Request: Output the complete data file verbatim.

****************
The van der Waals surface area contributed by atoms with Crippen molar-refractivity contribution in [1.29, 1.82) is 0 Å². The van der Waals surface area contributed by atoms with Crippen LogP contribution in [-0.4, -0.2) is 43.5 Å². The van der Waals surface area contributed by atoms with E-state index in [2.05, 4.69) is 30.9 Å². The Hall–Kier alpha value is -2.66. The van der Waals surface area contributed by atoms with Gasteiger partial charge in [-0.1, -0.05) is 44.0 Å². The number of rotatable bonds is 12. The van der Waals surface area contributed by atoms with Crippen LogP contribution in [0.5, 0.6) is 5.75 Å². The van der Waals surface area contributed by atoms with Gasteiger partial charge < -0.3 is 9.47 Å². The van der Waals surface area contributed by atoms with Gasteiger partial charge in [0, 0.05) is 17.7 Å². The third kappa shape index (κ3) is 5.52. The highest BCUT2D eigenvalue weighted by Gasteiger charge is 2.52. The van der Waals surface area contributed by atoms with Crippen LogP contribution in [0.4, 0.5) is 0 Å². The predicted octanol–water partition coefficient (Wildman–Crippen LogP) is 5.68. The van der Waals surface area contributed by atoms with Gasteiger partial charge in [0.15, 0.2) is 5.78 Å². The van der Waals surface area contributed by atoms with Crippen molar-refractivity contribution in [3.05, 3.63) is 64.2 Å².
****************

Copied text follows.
The van der Waals surface area contributed by atoms with Crippen molar-refractivity contribution in [1.29, 1.82) is 0 Å². The van der Waals surface area contributed by atoms with Crippen LogP contribution in [-0.4, -0.2) is 43.5 Å². The van der Waals surface area contributed by atoms with E-state index in [2.05, 4.69) is 30.9 Å². The Hall–Kier alpha value is -2.66. The van der Waals surface area contributed by atoms with Gasteiger partial charge in [-0.1, -0.05) is 44.0 Å². The number of rotatable bonds is 12. The van der Waals surface area contributed by atoms with Crippen LogP contribution in [0.5, 0.6) is 5.75 Å². The van der Waals surface area contributed by atoms with Gasteiger partial charge < -0.3 is 9.47 Å². The van der Waals surface area contributed by atoms with Gasteiger partial charge in [0, 0.05) is 17.7 Å². The third kappa shape index (κ3) is 5.52. The highest BCUT2D eigenvalue weighted by Gasteiger charge is 2.52. The van der Waals surface area contributed by atoms with Crippen LogP contribution in [0.4, 0.5) is 0 Å². The predicted octanol–water partition coefficient (Wildman–Crippen LogP) is 5.68. The van der Waals surface area contributed by atoms with Gasteiger partial charge in [0.15, 0.2) is 5.78 Å². The van der Waals surface area contributed by atoms with Crippen molar-refractivity contribution in [3.05, 3.63) is 64.2 Å².